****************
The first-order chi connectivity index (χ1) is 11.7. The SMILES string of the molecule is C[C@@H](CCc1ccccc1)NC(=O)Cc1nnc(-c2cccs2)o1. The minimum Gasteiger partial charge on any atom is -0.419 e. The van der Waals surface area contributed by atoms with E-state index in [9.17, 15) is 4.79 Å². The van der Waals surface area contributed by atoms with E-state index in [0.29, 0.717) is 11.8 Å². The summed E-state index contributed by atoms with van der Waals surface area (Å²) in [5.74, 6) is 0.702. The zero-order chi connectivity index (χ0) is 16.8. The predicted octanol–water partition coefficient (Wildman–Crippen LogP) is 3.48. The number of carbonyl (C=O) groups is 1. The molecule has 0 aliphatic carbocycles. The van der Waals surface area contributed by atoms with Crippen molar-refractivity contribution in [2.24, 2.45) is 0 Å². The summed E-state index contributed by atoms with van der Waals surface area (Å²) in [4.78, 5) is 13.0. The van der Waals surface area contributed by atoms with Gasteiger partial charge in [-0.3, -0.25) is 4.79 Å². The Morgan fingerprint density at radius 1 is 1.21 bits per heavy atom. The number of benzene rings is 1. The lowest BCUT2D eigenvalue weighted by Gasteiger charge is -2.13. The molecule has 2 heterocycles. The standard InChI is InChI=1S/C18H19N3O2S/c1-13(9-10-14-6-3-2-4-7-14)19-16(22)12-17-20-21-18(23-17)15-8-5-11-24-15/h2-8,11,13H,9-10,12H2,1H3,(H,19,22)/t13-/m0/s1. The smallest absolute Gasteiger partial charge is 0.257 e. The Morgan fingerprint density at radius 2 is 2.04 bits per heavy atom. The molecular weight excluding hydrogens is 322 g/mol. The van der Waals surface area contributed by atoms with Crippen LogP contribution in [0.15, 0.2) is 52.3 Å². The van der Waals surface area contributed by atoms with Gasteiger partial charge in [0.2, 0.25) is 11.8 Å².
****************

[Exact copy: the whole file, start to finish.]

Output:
The first-order chi connectivity index (χ1) is 11.7. The SMILES string of the molecule is C[C@@H](CCc1ccccc1)NC(=O)Cc1nnc(-c2cccs2)o1. The minimum Gasteiger partial charge on any atom is -0.419 e. The van der Waals surface area contributed by atoms with E-state index in [9.17, 15) is 4.79 Å². The van der Waals surface area contributed by atoms with E-state index in [0.29, 0.717) is 11.8 Å². The summed E-state index contributed by atoms with van der Waals surface area (Å²) in [5.74, 6) is 0.702. The zero-order chi connectivity index (χ0) is 16.8. The predicted octanol–water partition coefficient (Wildman–Crippen LogP) is 3.48. The number of carbonyl (C=O) groups is 1. The molecule has 0 aliphatic carbocycles. The van der Waals surface area contributed by atoms with Crippen molar-refractivity contribution in [2.24, 2.45) is 0 Å². The summed E-state index contributed by atoms with van der Waals surface area (Å²) in [4.78, 5) is 13.0. The van der Waals surface area contributed by atoms with Gasteiger partial charge in [-0.3, -0.25) is 4.79 Å². The Morgan fingerprint density at radius 1 is 1.21 bits per heavy atom. The number of benzene rings is 1. The lowest BCUT2D eigenvalue weighted by Gasteiger charge is -2.13. The molecule has 2 heterocycles. The standard InChI is InChI=1S/C18H19N3O2S/c1-13(9-10-14-6-3-2-4-7-14)19-16(22)12-17-20-21-18(23-17)15-8-5-11-24-15/h2-8,11,13H,9-10,12H2,1H3,(H,19,22)/t13-/m0/s1. The smallest absolute Gasteiger partial charge is 0.257 e. The Morgan fingerprint density at radius 2 is 2.04 bits per heavy atom. The molecular weight excluding hydrogens is 322 g/mol. The van der Waals surface area contributed by atoms with Crippen LogP contribution in [0.15, 0.2) is 52.3 Å². The van der Waals surface area contributed by atoms with Gasteiger partial charge in [0.2, 0.25) is 11.8 Å².